Program Seeks To Boost Detroit’s Creative Corridor
DETROIT (AP) - Patrick Thompson owns a building near Detroit’s growing Midtown area and one day hopes to move his two-year-old design and consulting firm there as part of a growing creative corridor in the reshaping Rust Belt city.
Patrick Thompson Design is one of 17 local companies accepted into the Creative Ventures Acceleration Program, which gives businesses access to resources, services, strategic counseling, and developmental support.
The pilot program is designed to help develop creative sector businesses in Detroit. A grand opening is scheduled Tuesday at the A. Alfred Taubman Center for Design Education.
It is among a number of efforts to assist companies in Detroit, which has lost thousands of jobs over the past decade as the once-strong manufacturing industry did all but go belly-up.
“I lived away for quite some time,” said Thompson, who grew up north of Detroit in Oakland County. “I came back because I saw things happening in Detroit. It’s always been artistic, but I think that might have under the radar because it had the reputation of being a manufacturing town.”
The city’s economy, once dominated by General Motors Co., Chrysler and Ford Motor Co., nosedived over the past few years as the fortunes of the carmakers stumbled.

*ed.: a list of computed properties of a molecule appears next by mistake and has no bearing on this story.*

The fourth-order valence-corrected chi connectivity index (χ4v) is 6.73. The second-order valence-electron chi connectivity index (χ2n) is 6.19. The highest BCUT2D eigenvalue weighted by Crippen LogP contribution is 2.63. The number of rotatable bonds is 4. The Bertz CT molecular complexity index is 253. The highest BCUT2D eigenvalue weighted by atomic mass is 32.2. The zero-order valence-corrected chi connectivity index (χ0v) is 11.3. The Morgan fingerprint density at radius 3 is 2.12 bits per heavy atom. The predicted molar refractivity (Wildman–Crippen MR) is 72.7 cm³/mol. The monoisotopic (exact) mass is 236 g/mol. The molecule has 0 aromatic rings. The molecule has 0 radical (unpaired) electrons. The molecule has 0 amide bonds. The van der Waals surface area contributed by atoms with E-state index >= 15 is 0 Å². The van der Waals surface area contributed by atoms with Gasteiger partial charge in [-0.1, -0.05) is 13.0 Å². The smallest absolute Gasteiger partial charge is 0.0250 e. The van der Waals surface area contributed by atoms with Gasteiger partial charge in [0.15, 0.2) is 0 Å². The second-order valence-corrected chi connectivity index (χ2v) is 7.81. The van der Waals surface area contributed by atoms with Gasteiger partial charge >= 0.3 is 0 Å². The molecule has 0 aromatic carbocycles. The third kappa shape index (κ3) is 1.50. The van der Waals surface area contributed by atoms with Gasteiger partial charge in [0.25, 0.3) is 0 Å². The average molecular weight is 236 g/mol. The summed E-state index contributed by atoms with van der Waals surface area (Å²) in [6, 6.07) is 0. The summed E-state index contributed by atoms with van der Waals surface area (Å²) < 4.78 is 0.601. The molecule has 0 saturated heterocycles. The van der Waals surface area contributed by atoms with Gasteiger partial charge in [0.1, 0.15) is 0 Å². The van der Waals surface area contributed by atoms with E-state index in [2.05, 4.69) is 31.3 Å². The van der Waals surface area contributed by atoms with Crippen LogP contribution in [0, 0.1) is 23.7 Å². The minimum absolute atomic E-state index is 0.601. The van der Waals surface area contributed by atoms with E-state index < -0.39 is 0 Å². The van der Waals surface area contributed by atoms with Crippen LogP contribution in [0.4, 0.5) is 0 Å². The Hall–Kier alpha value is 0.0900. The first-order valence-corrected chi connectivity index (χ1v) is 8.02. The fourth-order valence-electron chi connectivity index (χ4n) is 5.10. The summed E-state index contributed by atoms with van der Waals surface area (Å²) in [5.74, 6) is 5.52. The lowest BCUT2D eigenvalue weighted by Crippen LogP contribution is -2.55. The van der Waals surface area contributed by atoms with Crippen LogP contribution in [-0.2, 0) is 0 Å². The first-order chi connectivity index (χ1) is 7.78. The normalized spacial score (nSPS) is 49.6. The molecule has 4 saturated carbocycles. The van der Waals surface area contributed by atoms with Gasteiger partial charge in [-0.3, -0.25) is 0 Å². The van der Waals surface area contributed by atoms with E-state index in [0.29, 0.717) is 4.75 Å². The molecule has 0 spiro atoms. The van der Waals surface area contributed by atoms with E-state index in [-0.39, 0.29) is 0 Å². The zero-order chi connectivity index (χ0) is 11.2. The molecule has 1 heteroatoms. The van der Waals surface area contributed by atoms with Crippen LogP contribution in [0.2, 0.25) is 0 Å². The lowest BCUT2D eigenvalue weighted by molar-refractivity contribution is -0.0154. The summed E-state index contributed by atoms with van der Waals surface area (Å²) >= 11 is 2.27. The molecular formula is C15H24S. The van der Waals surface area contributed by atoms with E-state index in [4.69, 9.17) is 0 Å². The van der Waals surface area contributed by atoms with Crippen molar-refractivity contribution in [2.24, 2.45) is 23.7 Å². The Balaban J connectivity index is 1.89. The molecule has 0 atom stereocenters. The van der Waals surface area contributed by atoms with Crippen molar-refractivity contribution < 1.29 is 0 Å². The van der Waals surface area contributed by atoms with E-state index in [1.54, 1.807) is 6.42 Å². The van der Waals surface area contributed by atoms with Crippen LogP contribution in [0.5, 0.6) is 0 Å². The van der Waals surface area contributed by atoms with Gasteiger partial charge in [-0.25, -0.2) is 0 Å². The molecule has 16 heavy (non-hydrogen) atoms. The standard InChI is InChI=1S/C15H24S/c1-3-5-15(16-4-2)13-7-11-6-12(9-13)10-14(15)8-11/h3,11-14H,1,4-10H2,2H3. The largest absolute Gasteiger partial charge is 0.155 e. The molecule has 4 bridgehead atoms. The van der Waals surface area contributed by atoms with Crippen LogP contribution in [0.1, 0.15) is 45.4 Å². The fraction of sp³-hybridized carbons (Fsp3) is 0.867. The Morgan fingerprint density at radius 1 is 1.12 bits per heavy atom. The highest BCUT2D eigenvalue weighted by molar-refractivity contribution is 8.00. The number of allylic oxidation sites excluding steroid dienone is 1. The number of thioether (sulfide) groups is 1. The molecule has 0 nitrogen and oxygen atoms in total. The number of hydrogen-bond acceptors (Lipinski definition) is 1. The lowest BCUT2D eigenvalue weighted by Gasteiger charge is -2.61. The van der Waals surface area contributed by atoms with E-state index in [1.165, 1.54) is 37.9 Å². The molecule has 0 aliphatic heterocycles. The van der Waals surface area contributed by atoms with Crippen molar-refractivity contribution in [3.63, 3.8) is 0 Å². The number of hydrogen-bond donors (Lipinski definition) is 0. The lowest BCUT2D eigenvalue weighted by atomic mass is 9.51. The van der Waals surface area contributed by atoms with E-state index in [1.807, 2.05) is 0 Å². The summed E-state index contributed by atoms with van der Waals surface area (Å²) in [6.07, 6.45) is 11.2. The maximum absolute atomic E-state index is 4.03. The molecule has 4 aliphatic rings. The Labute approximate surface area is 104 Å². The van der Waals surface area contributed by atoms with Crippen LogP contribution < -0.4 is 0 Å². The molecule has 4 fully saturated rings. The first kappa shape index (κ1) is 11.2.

Matthew Clayson, director of the Detroit Creative Corridor Center, believes creative sector businesses in film and video production, digital animation, apparel and architectural design industries can help fill the gap created by thousands of job losses in manufacturing and autos. The center is one of six initiatives identified in 2006 to help grow southeast Michigan’s economy.
“Detroit is busting at the seams with creative practitioners and business owners that need targeted and sector specific support to achieve their full growth potential,” Clayson said in a release.
Companies selected for the Creative Ventures accelerator have “their own distinct set of qualities and services that cannot be cultivated using a cookie cutter approach,” he added.
Thompson and other business owners in the program will participate in a 12-month curriculum developed in partnership with the TechTown business incubator at Wayne State University.
TechTown, the urban school’s research and technology park, has been at the forefront of retraining and small business development in Detroit. Its 100,000-square-foot building houses about 70 growing companies.
Last month, a group of former auto executives completed the Michigan Shifting Gears program that leverages their knowledge of business for jobs in fields outside the auto industry. The program boasts that more than half of the people finishing it land new jobs within six months.
Participants were assigned a volunteer mentor from the business community and were required to complete an 80-hour pro bono internship with a start-up business.
Michigan Shifting Gears “helps them find the jobs in our new economy and gives them powerful career development tools,” said organizer Faris Alami.
Right now, Thompson has one intern and two contract employees. He recently designed four floors of office space for an out-of-state advertising agency, which moved into downtown Detroit.
“I hope to continue to grow my business, focusing more on commercial retail and hospitality design in the city of Detroit,” he said. “In the next three to five years, I see it becoming a six- to 12-person firm.”
(Copyright 2011 by The Associated Press. All Rights Reserved.)